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  • Michael Fingleton (Ireland)

In this post I will try address why I chose MAST as the company to organize my trek and what you should expect before you get to Nepal.

I had been wanting to visit Nepal for many years and figured it was a trip worthy of my 40th birthday. It actually took me a couple of extra years to get my act together and actually organize the trip. I had a romantic notion that Nepal would be similar to the Ireland of my youth. Ireland back before we were part of the EU and when the country survived on agriculture and tourism. Ireland back in the time when there was a real sense of community and people really looked out for each other.

Originally the Annapurna circuit was top of my list. It is often cited as one of the top 5 hikes in the world and features in many popular hiking magazines. When I investigated a little more I found that you may have a few hundred people start the Annapurna trek on any given day. The region now has road access and villages have really changed to meet the needs of western tourists. You can find bakeries and coffee shops along the route. This didn’t sound like the Nepal I was looking for.

Everest base camp was a similar story. Base camp itself now has a bakery and internet access. One guide told me there are beds for 1,000 people at Everest base camp and there’s no guarantee you’ll find one empty when you get there. Again this sounded more like a dog and pony show rather than the true Nepal I wanted to see. A friend found a description of the Makalu Base Camp trek in a trekking guide. There wasn’t much information as not many people visit the region. This sounded much more like the experience we were looking for.

“When I realized that going with MAST was a cheaper option than the traditional trekking companies and that about $600 per person was going to fund a local orphanage the decision was easy.“

I started researching the Makalu region and found there were really two options for this trek. The first was to do a camping trek with one of the established trekking companies. I found many such companies but their offerings and prices were pretty similar. The second option was to go with Makalu Arun Social Trek (MAST) and do the route as a teahouse trek. Teahouse trekking has only been possible in the last year or two and most people don’t even realize it’s an option. When I realized that going with MAST was a cheaper option than the traditional trekking companies and that about $600 per person was going to fund a local orphanage the decision was easy. I contacted Tejanath and started organizing the trip.

The biggest problem I had with pre-trip preparations was that I really wasn’t sure whether MAST was real or whether I was being duped by a clever internet scam. The communications I received didn’t have the polished look you expect from a tourist serving organization. The same day I booked international tickets and told MAST we were committed to trekking with them, I received a mail asking me to send an orphanage fundraiser link to all my friends. I really wasn’t sure whether it was wise to send money to an organization that I honestly had doubts about. I figured it was worth the risk, and if it was genuine we would have the trip of a lifetime. If it wasn’t real, we could hire guides locally and somehow make the trip happen anyway.

A couple of months before my trip, I was lucky to discover that one of my work colleagues was from Kathmandu. He put me in touch with a family friend, who runs a tourism company in Kathmandu. The contact he gave me was Devraj Bajracharya and his company is Mountain Tawache. Devraj was able to organize airport pickup and dropoff in Kathmandu, book hotels and take care of foreign exchange. He also organized our TIMS card. I also asked Devraj (via my work colleague) to verify MAST was a genuine organization. As it turns out, Devraj comes from Khandbari and knew Tejanath.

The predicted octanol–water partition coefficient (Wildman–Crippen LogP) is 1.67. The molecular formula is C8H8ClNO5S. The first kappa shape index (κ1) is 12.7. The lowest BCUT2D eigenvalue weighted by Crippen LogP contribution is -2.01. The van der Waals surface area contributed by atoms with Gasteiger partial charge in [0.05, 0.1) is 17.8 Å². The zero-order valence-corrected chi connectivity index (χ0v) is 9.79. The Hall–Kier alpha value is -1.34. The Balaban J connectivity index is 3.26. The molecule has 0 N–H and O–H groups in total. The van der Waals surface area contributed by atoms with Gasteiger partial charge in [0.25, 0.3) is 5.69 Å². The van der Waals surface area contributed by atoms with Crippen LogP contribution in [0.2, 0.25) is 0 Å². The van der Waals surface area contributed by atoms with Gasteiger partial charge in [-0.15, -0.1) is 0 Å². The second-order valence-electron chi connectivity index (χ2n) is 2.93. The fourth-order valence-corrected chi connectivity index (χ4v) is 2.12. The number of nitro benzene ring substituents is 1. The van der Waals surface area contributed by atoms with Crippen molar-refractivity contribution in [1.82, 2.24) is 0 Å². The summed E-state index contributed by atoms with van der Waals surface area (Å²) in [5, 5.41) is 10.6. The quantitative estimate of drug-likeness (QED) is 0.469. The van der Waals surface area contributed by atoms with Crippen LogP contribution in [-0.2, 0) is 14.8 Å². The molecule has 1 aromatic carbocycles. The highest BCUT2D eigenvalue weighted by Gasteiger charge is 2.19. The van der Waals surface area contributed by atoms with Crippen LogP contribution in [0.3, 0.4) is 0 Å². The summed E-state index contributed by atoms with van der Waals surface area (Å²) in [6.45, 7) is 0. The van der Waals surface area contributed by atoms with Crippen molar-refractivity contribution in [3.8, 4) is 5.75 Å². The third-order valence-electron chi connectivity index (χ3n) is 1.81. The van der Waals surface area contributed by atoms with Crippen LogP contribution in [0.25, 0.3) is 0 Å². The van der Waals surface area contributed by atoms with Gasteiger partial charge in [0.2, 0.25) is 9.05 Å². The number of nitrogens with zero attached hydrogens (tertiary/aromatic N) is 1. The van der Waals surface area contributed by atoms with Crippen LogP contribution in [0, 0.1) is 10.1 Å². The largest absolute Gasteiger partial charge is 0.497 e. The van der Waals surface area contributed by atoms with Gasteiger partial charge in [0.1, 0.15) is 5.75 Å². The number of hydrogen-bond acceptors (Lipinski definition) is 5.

The flight to Tumlingtar was 40 minutes with broken views of the Himalaya and Everest on the way. We soon landed at Tumlingtar airport. It was quite obvious that we were getting off the usual tourist circuit.

We were very happy to meet Tejanath waiting at Tumlingtar airport. For the first time, we knew that MAST was a real organization and our trek would be a success. Tejanath (center) was waiting with the two guides, who would accompany us on the trek. The guides names were Madden (2nd from right) and Bardur (far right), but I soon named them Longman and Strongman. I think they liked their new names as they addressed each other as Longman and Strongman for the rest of the trip.

We stopped for a quick beer in Tumlingtar and then caught a jeep to Khandbari. The trip was only about 6 miles but the roads were unpaved and washed out. When  we arrived in Khandbari, we went to Tejanath's house where we would be staying. His wife, Tulasa, prepared a lunchtime snack of omelettes, beaten rice and potato, really a full meal.

If you are interested in trekking with MAST, feel free to contact me. I can give you a US number to contact me personally. One more thing I should address here is the need for evacuation insurance. The Makalu region is very remote with no roads beyond Num (2nd day of trekking). Trails are not built to western standards and the word ‘contouring’ has no meaning in Nepal. This trek is really appropriate for the experienced trekker with a spirit of adventure. It is not uncommon for helicopter evacuations in the region and you really want to protect yourself from the cost of same. I found the insurance on the Lonely Planet website to be good value.

Follow Mick's blog: Trekking Makalu.

Posted By Mick Fingleton, Ireland In Volunteering, Trekking, Makalu, Nepal


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